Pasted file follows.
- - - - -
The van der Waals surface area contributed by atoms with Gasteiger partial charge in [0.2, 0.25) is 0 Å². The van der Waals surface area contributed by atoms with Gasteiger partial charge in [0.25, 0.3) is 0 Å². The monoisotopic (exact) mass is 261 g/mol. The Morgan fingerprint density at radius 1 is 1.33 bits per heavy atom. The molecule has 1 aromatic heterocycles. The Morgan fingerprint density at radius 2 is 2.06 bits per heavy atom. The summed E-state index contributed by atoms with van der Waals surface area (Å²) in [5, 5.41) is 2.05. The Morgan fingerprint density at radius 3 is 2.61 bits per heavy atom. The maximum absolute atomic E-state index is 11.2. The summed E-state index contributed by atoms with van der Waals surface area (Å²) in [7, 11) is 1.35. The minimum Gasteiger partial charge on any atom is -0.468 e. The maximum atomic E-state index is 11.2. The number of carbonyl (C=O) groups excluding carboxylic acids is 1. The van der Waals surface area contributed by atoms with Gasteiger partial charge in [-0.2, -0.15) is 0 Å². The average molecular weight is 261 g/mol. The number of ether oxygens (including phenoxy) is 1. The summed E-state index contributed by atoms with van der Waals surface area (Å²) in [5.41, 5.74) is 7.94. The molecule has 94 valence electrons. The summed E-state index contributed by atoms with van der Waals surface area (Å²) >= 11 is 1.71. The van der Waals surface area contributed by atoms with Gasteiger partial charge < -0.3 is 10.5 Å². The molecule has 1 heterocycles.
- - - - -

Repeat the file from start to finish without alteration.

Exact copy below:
The van der Waals surface area contributed by atoms with Gasteiger partial charge in [0.2, 0.25) is 0 Å². The van der Waals surface area contributed by atoms with Gasteiger partial charge in [0.25, 0.3) is 0 Å². The monoisotopic (exact) mass is 261 g/mol. The Morgan fingerprint density at radius 1 is 1.33 bits per heavy atom. The molecule has 1 aromatic heterocycles. The Morgan fingerprint density at radius 2 is 2.06 bits per heavy atom. The summed E-state index contributed by atoms with van der Waals surface area (Å²) in [5, 5.41) is 2.05. The Morgan fingerprint density at radius 3 is 2.61 bits per heavy atom. The maximum absolute atomic E-state index is 11.2. The summed E-state index contributed by atoms with van der Waals surface area (Å²) in [7, 11) is 1.35. The minimum Gasteiger partial charge on any atom is -0.468 e. The maximum atomic E-state index is 11.2. The number of carbonyl (C=O) groups excluding carboxylic acids is 1. The van der Waals surface area contributed by atoms with Gasteiger partial charge in [-0.2, -0.15) is 0 Å². The average molecular weight is 261 g/mol. The number of ether oxygens (including phenoxy) is 1. The summed E-state index contributed by atoms with van der Waals surface area (Å²) in [5.41, 5.74) is 7.94. The molecule has 94 valence electrons. The summed E-state index contributed by atoms with van der Waals surface area (Å²) >= 11 is 1.71. The van der Waals surface area contributed by atoms with Gasteiger partial charge < -0.3 is 10.5 Å². The molecule has 1 heterocycles.